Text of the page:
New Zealand Prime Minister Jacinda Ardern raised hopes on Monday that a travel bubble with Australia may still become reality, even after a temporary resurgence of the novel coronavirus disrupted similar plans earlier this year.
The number of new cases in Australia surged in recent months during the southern hemisphere’s winter. The center of the Australian outbreak was the state of Victoria and its capital Melbourne, where officials now hope to ease most restrictions over the coming weeks.
New Zealand similarly saw a rise in the number of new cases in August, after a new cluster emerged in the country’s most populous city, Auckland. Contact tracing efforts appear to have prevented major community spread, paving the way for New Zealanders to return to a degree of normality in recent days.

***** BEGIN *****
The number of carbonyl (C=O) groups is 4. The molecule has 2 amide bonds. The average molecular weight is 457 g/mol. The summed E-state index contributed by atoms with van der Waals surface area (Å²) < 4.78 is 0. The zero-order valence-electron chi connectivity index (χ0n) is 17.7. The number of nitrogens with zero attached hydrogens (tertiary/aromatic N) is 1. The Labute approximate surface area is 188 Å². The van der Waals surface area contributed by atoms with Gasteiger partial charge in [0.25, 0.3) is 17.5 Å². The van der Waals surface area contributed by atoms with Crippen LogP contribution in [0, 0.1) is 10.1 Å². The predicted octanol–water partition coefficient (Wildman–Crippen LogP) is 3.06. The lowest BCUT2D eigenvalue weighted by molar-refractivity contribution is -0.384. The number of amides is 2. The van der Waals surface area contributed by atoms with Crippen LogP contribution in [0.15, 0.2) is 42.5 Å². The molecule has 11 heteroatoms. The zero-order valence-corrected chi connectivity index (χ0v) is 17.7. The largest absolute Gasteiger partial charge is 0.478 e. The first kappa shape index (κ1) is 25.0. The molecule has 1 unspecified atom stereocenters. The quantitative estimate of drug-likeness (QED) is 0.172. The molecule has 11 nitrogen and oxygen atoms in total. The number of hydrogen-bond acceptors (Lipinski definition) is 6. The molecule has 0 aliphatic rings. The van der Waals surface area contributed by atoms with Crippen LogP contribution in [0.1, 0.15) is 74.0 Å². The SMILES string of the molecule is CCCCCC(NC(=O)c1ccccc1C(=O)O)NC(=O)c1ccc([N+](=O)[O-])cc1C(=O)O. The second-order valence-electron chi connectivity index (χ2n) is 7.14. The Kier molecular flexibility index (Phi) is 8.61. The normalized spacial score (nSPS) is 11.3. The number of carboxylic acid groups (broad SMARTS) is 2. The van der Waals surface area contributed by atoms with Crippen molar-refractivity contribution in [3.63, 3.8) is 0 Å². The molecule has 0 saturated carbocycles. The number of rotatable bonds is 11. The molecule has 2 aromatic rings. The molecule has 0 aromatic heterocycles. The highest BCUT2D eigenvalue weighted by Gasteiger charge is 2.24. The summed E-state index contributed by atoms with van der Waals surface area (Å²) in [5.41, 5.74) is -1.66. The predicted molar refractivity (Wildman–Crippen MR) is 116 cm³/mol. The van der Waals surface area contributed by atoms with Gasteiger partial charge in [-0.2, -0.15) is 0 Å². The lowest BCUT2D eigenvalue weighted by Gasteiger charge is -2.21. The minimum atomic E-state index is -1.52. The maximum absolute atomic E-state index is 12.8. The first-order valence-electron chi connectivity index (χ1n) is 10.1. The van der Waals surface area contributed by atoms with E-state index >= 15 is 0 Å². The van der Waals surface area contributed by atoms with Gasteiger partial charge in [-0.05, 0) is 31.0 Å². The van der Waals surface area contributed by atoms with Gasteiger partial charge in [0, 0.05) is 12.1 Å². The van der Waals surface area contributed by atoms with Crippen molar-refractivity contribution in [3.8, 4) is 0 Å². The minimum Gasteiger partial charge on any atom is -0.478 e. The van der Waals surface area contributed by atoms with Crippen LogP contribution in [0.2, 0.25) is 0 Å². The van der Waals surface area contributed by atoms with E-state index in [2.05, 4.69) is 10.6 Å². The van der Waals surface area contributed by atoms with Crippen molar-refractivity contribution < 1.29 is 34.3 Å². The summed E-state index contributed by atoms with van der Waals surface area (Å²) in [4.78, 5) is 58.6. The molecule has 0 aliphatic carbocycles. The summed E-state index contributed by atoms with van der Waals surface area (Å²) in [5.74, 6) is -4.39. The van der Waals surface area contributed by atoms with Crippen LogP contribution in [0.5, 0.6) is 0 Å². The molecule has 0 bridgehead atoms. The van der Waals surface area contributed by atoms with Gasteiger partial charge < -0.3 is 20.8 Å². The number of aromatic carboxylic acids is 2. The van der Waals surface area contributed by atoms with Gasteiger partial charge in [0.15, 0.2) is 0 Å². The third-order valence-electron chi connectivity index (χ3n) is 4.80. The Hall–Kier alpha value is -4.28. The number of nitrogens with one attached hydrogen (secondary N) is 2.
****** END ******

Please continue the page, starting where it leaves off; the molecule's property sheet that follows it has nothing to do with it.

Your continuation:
If implemented, the Australia-New Zealand travel bubble would probably mirror approaches in Europe, where officials dropped some travel restrictions during the Northern Hemisphere’s summer but reimposed temporary measures for particularly virus-stricken cities, regions and, in some cases, countries.
Top Australian politicians have publicly backed the idea of a travel bubble, but New Zealand lawmakers cautioned that any approach must take into account regional variations in virus transmission.
“What we’d need to be assured of is when Australia is saying, ‘We’ve got a hot spot over here,’ that the border around that hot spot means [people] aren’t able to travel into the states we are engaging with,” Ardern told TVNZ on Monday.